Docket No. 15999-84.
R. Kenneth Sparks, for the petitioners. Benjamin A. de Luna, for the respondent.
Under local law, the City of Colorado Springs was obligated to provide for the safe discharge of waters within Shook's Run, a natural drainage system which ran through petitioner's property. Petitioner constructed and installed a concrete twin box culvert and related drainage facilities in Shook's Run and transferred them to the City. He also granted easements to the City over the drainage system to facilitate its repair and maintenance. Petitioner claimed a charitable contribution deduction under sec. 170, I.R.C. 1954, for his expenditures incurred in constructing and installing the facilities and for the fair market value of the easements.
HELD: The drainage facilities and easements included both deductible and nondeductible elements and, to the extent they constituted a contribution, were to be used for exclusively public purposes within the meaning of sec. 170(c)(1), I.R.C. 1954.
HELD FURTHER: The extent to which the drainage facilities and easements constituted a charitable contribution determined. R. Kenneth Sparks, for the petitioners. Benjamin A. de Luna, for the respondent.
Respondent determined a deficiency in the amount of $14,307 in petitioners' Federal income tax for 1981. The issue for decision is:
All section references are to the Internal Revenue Code of 1954, as amended, unless otherwise noted.
FINDINGS OF FACT
Petitioners Robert P. Osborne and Carol A. Osborne, husband and wife, resided in Colorado Springs, Colorado, at the time the petition was filed. Petitioners filed a joint Federal income tax return for the taxable year 1981 with the Internal Revenue Service Center, Ogden, Utah.
Petitioner Robert P. Osborne (hereinafter referred to as petitioner) is in the business of real estate development and construction contracting. In 1979 petitioner acquired for development the first of seven contiguous parcels of property constituting one- half city block located on Pikes Peak Avenue in Colorado Springs, Colorado, between El Paso and Prospect Streets. See the diagram on page 577:
Parcel 1, approximately 52,000 square feet of land and four small buildings, is situated on the north side of Pikes Peak Avenue and was acquired by petitioner on October 18, 1979. At that time, the City of Colorado Springs (City) owned Parcel 3, a tract of land consisting of approximately 29,153 square feet adjacent to the west side of Parcel 1, the north side of Pikes Peak Avenue and the east side of El Paso Street. The City had acquired Parcel 3 in connection with a road construction project designed to link Pikes Peak Avenue to Colorado Avenue and create a major east-west arterial through Colorado Springs.
Running diagonally through Parcel 3 and the corner of Parcel 1 is Shook's Run, a natural ditch drainage system in Colorado Springs. For years the City had experienced problems with the Shook's Run drainage system, including bank stabilization, drainage control into the channel, and maintenance of the channel. Consequently, the City implemented the Shook's Run Project to improve Shook's Run by rehabilitating the channel, buying houses and removing them from the banks, and building parks and bicycle trails designed to clean up and stabilize the area.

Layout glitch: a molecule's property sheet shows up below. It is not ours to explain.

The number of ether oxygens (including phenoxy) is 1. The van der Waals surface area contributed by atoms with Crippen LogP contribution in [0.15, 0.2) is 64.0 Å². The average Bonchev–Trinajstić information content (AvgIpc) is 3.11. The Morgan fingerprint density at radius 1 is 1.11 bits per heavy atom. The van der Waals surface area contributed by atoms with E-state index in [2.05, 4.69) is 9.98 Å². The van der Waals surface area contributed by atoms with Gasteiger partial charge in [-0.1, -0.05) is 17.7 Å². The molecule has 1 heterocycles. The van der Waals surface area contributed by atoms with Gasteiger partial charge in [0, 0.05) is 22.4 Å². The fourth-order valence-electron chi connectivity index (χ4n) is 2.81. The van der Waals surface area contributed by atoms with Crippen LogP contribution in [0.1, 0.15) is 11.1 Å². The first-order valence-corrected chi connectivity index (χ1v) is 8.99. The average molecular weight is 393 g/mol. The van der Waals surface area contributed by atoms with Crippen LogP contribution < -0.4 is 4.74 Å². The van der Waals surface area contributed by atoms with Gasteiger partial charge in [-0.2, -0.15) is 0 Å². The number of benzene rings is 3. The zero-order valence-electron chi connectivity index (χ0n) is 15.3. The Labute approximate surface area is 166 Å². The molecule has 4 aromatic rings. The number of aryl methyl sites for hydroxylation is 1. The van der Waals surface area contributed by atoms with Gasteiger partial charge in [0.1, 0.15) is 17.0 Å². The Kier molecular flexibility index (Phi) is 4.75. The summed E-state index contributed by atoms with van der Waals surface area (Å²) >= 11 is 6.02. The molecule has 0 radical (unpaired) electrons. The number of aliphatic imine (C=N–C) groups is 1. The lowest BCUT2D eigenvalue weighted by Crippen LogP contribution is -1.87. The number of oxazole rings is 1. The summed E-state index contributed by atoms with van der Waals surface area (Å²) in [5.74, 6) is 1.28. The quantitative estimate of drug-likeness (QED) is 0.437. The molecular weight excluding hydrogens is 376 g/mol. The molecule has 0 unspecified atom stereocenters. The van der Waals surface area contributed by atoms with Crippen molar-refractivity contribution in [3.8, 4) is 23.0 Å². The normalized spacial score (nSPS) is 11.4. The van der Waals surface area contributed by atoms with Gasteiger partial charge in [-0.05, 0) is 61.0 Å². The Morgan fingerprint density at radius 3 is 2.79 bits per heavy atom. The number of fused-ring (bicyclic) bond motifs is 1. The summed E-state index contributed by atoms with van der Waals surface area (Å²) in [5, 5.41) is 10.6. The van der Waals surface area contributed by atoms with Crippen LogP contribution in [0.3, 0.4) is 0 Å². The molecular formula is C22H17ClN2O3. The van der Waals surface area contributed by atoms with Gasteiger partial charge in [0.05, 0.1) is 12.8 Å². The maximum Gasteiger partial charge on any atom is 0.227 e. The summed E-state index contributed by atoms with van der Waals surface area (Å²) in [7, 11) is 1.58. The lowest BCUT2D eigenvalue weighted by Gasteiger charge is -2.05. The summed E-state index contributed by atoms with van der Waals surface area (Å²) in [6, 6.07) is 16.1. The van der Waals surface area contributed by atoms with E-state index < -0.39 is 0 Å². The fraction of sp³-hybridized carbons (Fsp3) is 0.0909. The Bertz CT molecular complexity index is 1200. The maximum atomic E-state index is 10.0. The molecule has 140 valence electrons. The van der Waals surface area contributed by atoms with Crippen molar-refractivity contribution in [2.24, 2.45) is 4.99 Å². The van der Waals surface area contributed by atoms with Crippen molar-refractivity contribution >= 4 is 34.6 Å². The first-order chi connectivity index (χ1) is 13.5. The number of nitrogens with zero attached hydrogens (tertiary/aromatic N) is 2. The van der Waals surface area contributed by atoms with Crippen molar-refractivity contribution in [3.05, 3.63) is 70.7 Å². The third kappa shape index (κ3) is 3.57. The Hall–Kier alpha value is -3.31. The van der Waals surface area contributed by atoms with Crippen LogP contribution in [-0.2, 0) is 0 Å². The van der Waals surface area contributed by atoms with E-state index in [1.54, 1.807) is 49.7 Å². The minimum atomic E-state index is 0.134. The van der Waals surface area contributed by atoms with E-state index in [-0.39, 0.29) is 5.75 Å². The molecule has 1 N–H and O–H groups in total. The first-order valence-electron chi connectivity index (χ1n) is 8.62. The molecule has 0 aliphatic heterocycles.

Shook's Run, located in an older part of Colorado Springs, is exempt from the City's drainage regulations. Consequently, landowners have no obligation to build or pay for drainage facilities in Shook's Run. Rather, the City, through its Department of Public Works, is responsible for the safe discharge of waters within the Shook's Run drainage system.
In May 1980 a serious flood occurred causing erosion in the vicinity of Shook's Run over Parcels 1 and 3. The flood waters came down Shook's Run basin, crumpled the corrugated metal pipe culvert lining the open ditch into the concrete tunnel under Pikes Peak Avenue and backed up, flooding the street and causing severe erosion.
Image 1 (3.96" X 5.1") Available for Offline Print
The City initially barricaded the eroded area and removed the corrugated pipe and debris from the channel. The City then solicited contractors' bids on a project entitled ‘Repair of Headwall at Shooks Run at Pikes Peak Ave.,‘ and received a low bid of $93,464. The repairs contemplated by the City under this project consisted of an open ditch concrete wing wall construction designed to stabilize the channel, stop the erosion, and make the area temporarily safe. The contemplated repairs would not have provided a permanent solution to the Shook's Run drainage problems, but they would have allowed the City to ‘buy some time.‘ Although for a cost of approximately $93,464 the City could correct the current erosion problem and make conditions safer, it would remain obligated to make permanent improvements in the channel at a later time. By November 1980, no repairs had been effected by the City.
On November 11, 1980, petitioner purchased Parcel 2, approximately 7,105 square feet of land adjacent to the west side of Parcel 1 and the north side of Parcel 3. On November 21, 1980, petitioner acquired Parcel 3 from the City in exchange for like kind property owned by petitioner pursuant to an Agreement to Exchange Real Estate (exchange agreement). Under the exchange agreement, petitioner warranted the following:
7. WARRANTIES OF OSBORNE. Osborne hereby warrants the following:
(1) That Osborne shall use best efforts to close and consummate this transaction.
(2) That Osborne, upon closing shall take steps to repair and correct erosion on the premises of * * * [Parcel 3]. Osborne further warrants that such corrective measures shall be in accordance with proper engineering standards. The plan to correct and repair the problem shall be submitted to the Department of Public Works for the City of Colorado Springs for review and approval prior to beginning the corrective work and prior to development of the tract. Corrective work to be completed by October 1, 1981.